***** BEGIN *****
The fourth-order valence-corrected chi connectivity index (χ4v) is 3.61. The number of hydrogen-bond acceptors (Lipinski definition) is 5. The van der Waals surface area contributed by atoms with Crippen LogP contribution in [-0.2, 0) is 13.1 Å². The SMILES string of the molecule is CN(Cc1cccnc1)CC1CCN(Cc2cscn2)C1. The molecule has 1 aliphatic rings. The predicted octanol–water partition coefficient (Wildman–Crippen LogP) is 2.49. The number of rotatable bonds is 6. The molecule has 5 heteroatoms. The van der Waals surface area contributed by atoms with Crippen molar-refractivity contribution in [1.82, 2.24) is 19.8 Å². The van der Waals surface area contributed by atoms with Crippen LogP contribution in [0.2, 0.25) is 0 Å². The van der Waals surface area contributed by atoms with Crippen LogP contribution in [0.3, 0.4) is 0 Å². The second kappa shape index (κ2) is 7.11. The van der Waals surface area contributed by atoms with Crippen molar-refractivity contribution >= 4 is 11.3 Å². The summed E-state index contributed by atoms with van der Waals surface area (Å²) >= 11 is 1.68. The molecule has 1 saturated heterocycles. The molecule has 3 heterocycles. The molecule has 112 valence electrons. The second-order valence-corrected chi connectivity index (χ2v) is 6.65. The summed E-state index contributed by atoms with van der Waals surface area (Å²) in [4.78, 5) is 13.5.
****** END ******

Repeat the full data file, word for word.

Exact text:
The fourth-order valence-corrected chi connectivity index (χ4v) is 3.61. The number of hydrogen-bond acceptors (Lipinski definition) is 5. The van der Waals surface area contributed by atoms with Crippen LogP contribution in [-0.2, 0) is 13.1 Å². The SMILES string of the molecule is CN(Cc1cccnc1)CC1CCN(Cc2cscn2)C1. The molecule has 1 aliphatic rings. The predicted octanol–water partition coefficient (Wildman–Crippen LogP) is 2.49. The number of rotatable bonds is 6. The molecule has 5 heteroatoms. The van der Waals surface area contributed by atoms with Crippen molar-refractivity contribution in [1.82, 2.24) is 19.8 Å². The van der Waals surface area contributed by atoms with Crippen LogP contribution in [0.2, 0.25) is 0 Å². The van der Waals surface area contributed by atoms with Crippen LogP contribution in [0.3, 0.4) is 0 Å². The second kappa shape index (κ2) is 7.11. The van der Waals surface area contributed by atoms with Crippen molar-refractivity contribution >= 4 is 11.3 Å². The summed E-state index contributed by atoms with van der Waals surface area (Å²) >= 11 is 1.68. The molecule has 1 saturated heterocycles. The molecule has 3 heterocycles. The molecule has 112 valence electrons. The second-order valence-corrected chi connectivity index (χ2v) is 6.65. The summed E-state index contributed by atoms with van der Waals surface area (Å²) in [4.78, 5) is 13.5.